Phoenix GA: ‘Awaken the moral conscience of our country’

Rev. Susan Frederick-Gray

A good part of Saturday afternoon’s plenary was devoted to a discussion about what General Assembly 2012 in Phoenix might be like. Bottom line: a task force has been created to determine that, and a lot is not yet known. But it was made clear that whatever happens will happen with the guidance and direction of immigrant rights groups in Arizona.

The Rev. Susan Frederick-Gray, senior minister at the UU Congregation of Phoenix, is a leader of the task force. Saturday she led off the GA 2012 discussion, encouraging people to come to Phoenix next year. Noting that several hundred UUs went to Phoenix last July 29 when the anti-illegal immigration law SB 1070 went into effect, she said, “Now we are all invited, to make an even bigger difference.”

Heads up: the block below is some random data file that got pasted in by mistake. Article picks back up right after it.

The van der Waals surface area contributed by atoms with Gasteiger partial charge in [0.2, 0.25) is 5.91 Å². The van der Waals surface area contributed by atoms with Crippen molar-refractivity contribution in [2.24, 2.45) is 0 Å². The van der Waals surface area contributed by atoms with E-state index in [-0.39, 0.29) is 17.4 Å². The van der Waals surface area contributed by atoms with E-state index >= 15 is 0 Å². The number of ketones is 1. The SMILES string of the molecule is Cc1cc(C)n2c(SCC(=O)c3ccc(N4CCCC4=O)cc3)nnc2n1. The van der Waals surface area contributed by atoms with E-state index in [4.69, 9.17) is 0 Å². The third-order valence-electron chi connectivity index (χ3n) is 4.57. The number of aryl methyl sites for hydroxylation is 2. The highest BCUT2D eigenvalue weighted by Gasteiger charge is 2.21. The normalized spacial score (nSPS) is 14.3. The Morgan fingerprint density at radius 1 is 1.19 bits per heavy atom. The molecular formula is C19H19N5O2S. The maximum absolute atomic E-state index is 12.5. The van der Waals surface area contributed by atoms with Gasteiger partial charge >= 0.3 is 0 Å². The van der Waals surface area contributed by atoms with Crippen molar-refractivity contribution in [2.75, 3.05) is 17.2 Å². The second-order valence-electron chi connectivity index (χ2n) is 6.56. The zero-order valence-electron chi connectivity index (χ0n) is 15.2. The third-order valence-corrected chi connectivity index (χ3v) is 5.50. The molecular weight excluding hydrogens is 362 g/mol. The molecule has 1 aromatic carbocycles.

She said holding GA in Phoenix would have a much greater impact than boycotting the state, as some had urged the UUA to do. “Now is the time to bring our religious voice to awaken the moral conscience of our country.” She acknowledged that much is not known about what UUs will be called to do in Phoenix. “We do not need to imagine that we are being called to an uncertain task. We are called to take a step in faith even when we cannot see the road ahead. But we will walk it together.”

Susan Leslie, the UUA’s Congregational Advocacy and Witness director, urged people to begin to plan for Phoenix by finding ways in their own communities to enage with immigrant rights groups. A number of UUs shared some of what they are already doing: supporting passage of the DREAM Act, opposing oppressive local measures, partnering with local groups, holding worship services on immigration issues, inviting immigrants to speak at forums.

Sal Reza, with the Arizona immigrant group Puente, also spoke to the GA. “In 2012 please come to Arizona,” he said. “Come because you want to transform hate into love. Come because you want to create a movement of love throughout the U.S.”

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